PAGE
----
Wednesday, November 30, 2011

Reliability and lessons learnt

One aspect which you will learn to deal with  you on your return back is what I would call the reliability factor of people in India. Here are some of my experiences in various situations.
  • Directions from pedestrians: There have been a number of instances where I have had to stop and ask for directions on the road from random people. Due to lack of appropriate sign boards and the ever changing rules (in terms of one-ways and blocked roads), getting directions from passerbys are sometimes a necessity. What initially surprised me was that everyone seemed to know exactly where I was headed with confident nods and answers. Pleasantly surprised, I would heed their directions only to find myself stranded in the completely opposite direction. People never seem to say NO to a question - but in the eagerness to help often times send you the wrong way! Lesson Learnt  -- Ask for directions 2 or 3 times to make sure they tally up.
  • Coworkers and employees- My experience here again was similar. People were either afraid to say "no" or "I don't know". Be it the fear of admitting ignorance or an unwillingness to do something, the first tendency was to say yes and figure out things later. Often times the 'later' would never come and would lead to missed deadlines and wrong directions with work. Lesson learnt  -- Double check  folks understand what they're signing up for and encourage saying no when necessary.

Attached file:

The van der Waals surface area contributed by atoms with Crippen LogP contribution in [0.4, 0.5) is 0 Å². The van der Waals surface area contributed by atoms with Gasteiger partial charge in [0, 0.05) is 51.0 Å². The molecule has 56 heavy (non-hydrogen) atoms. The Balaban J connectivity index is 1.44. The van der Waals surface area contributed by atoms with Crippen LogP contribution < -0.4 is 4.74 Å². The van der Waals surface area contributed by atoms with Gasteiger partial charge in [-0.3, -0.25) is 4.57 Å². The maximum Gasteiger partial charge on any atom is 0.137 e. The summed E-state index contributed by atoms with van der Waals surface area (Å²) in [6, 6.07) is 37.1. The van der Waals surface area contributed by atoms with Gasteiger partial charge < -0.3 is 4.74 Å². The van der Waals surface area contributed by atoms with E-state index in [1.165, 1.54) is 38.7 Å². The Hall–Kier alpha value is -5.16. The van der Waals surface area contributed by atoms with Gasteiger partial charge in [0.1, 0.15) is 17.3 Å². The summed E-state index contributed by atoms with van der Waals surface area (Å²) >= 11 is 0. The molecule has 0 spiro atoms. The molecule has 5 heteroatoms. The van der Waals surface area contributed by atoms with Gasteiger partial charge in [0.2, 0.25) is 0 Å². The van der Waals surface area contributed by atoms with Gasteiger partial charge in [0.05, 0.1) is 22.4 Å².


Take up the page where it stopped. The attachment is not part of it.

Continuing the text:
• Real estate agents -- Anyone who would narrate their experiences with real estate in India would probably recount some unpleasant encounters with their realtors. I happened to buy some property a few years ago while I was visiting. Given the time frame I had we had engaged a 'known' realtor who would help us out. We ended up seeing property after property, but when it came down to meeting the owners for negotiation, the owners were no where to be seen. Only later were we told that this was a common bait and and hook tactic used by realtors. They bait you with lots of property which aren't really for sale, claiming exorbitant prices for them. then they show you the one they're really trying to push with a lower cost. In comparison this looks like a steal and you're hooked. Lesson learnt - there's no such things as a quick investment in real estate. Homework is key. I'm working on a blog post on my property buying experience, so stay tuned for that.